Faculty Focus


How to Turn a Check for Plagiarism Into a Teachable Moment

Word plagiarism written on piece of paper with typewriter

I started teaching economics in higher education almost a decade ago, and yet the memory of the first time I asked a student to meet with me to talk about plagiarism is still painful. Rather than resolve anything, in the middle of our conversation he abruptly stood up and walked out, slamming the door behind him.

Throughout my career from my bachelor’s degree to my PhD, I had been warned about plagiarism. We learned the dos and don’ts in my undergraduate work and during graduate school when writing research articles for peer-reviewed journals. I remember wondering why anyone would risk his or her reputation. And yet thinking back to that first student plagiarist, the problem made me realize that plagiarism is more complex than simple laziness.

I actually still wonder if this student knew what plagiarism meant, but I never got the time to explain. Unfortunately, this was not the only case in my teaching career. I think it is safe to assume that students don’t exactly know the rules. Consequently, I have started giving a short refresher to my students at the beginning of each term. It has helped a little, but perhaps not as much as one would expect.

I’ve taught about 1,500 students—from the young adult who just graduated from high school, to the adult learner who already has extensive work experience. I have taught at the University of Bordeaux in France, Stratford University (VA), George Mason University (VA), Southern New Hampshire University (online), and Marymount University (VA). In each of these institutions I have encountered at least one case of plagiarism, from copying an entire essay that was submitted years before by another student, to “just” forgetting to write down references.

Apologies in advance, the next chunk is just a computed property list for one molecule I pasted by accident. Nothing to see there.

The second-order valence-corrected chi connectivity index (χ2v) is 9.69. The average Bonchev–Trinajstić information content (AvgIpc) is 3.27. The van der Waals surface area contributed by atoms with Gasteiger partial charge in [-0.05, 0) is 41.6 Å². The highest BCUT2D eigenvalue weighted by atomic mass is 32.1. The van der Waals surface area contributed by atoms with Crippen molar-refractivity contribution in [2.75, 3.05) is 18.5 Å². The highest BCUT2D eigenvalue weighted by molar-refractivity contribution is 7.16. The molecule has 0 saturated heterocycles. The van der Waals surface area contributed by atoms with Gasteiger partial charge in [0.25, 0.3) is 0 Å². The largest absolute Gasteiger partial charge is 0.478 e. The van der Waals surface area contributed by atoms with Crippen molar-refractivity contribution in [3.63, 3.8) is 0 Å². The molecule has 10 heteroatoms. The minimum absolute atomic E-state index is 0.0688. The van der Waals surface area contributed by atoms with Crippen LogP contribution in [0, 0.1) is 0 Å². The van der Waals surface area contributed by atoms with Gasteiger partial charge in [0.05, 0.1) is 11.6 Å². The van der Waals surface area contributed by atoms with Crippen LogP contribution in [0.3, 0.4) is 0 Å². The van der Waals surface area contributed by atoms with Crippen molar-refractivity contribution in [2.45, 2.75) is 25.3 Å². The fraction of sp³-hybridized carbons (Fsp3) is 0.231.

In all interactions, I stress my role as a helper, not a police officer.

It used to be that for every essay assigned, I had to spend a good amount of time checking for plagiarism. By hand. If the originality of a section was suspect, I pasted it into a Google search. Time consuming? Yes. At that time, I was a PhD student as well as an instructor, reading research papers daily, collecting data, attending research conferences, and meeting with my PhD supervisor. Needless to say, I didn’t have time for this.

When in the U.S., I still found cases of suspected plagiarism, but thankfully I had more tools to detect and prevent it. There were more cases of plagiarism with my online classes. Few students apparently read (or heeded) my post on plagiarism in the LMS. In face-to-face classes, they had no choice but to listen to me. Yet despite my efforts, I still had to approach several online students suspected of plagiarizing. Some understood the issue quickly and learned from their mistakes. Others were a bit more reluctant to admit to fault.